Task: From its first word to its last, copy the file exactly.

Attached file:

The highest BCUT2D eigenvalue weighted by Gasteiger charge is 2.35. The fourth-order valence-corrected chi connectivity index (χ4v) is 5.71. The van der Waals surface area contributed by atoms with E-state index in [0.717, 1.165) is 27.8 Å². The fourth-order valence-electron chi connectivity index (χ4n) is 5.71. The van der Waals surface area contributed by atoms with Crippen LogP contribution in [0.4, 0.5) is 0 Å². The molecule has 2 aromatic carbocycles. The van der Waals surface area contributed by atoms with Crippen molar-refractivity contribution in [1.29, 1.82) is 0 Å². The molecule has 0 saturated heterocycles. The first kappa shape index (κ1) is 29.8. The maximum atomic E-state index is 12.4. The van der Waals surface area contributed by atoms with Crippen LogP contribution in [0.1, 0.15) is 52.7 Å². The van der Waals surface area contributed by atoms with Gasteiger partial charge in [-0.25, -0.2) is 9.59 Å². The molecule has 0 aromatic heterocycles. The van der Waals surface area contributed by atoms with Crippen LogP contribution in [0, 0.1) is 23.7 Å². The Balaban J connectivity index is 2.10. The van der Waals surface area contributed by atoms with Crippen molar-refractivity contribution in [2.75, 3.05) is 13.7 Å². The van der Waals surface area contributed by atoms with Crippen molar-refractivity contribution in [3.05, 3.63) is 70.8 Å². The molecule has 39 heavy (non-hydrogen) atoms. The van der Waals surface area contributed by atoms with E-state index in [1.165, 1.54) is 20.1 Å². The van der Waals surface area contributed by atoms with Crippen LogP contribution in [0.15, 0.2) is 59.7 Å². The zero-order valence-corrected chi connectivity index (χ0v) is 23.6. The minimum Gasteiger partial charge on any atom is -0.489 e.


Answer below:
The highest BCUT2D eigenvalue weighted by Gasteiger charge is 2.35. The fourth-order valence-corrected chi connectivity index (χ4v) is 5.71. The van der Waals surface area contributed by atoms with E-state index in [0.717, 1.165) is 27.8 Å². The fourth-order valence-electron chi connectivity index (χ4n) is 5.71. The van der Waals surface area contributed by atoms with Crippen LogP contribution in [0.4, 0.5) is 0 Å². The molecule has 2 aromatic carbocycles. The van der Waals surface area contributed by atoms with Crippen molar-refractivity contribution in [1.29, 1.82) is 0 Å². The molecule has 0 saturated heterocycles. The first kappa shape index (κ1) is 29.8. The maximum atomic E-state index is 12.4. The van der Waals surface area contributed by atoms with Crippen LogP contribution in [0.1, 0.15) is 52.7 Å². The van der Waals surface area contributed by atoms with Gasteiger partial charge in [-0.25, -0.2) is 9.59 Å². The molecule has 0 aromatic heterocycles. The van der Waals surface area contributed by atoms with Crippen LogP contribution in [0, 0.1) is 23.7 Å². The Balaban J connectivity index is 2.10. The van der Waals surface area contributed by atoms with Crippen molar-refractivity contribution in [2.75, 3.05) is 13.7 Å². The van der Waals surface area contributed by atoms with Crippen molar-refractivity contribution in [3.05, 3.63) is 70.8 Å². The molecule has 39 heavy (non-hydrogen) atoms. The van der Waals surface area contributed by atoms with E-state index in [1.165, 1.54) is 20.1 Å². The van der Waals surface area contributed by atoms with Crippen LogP contribution in [0.15, 0.2) is 59.7 Å². The zero-order valence-corrected chi connectivity index (χ0v) is 23.6. The minimum Gasteiger partial charge on any atom is -0.489 e.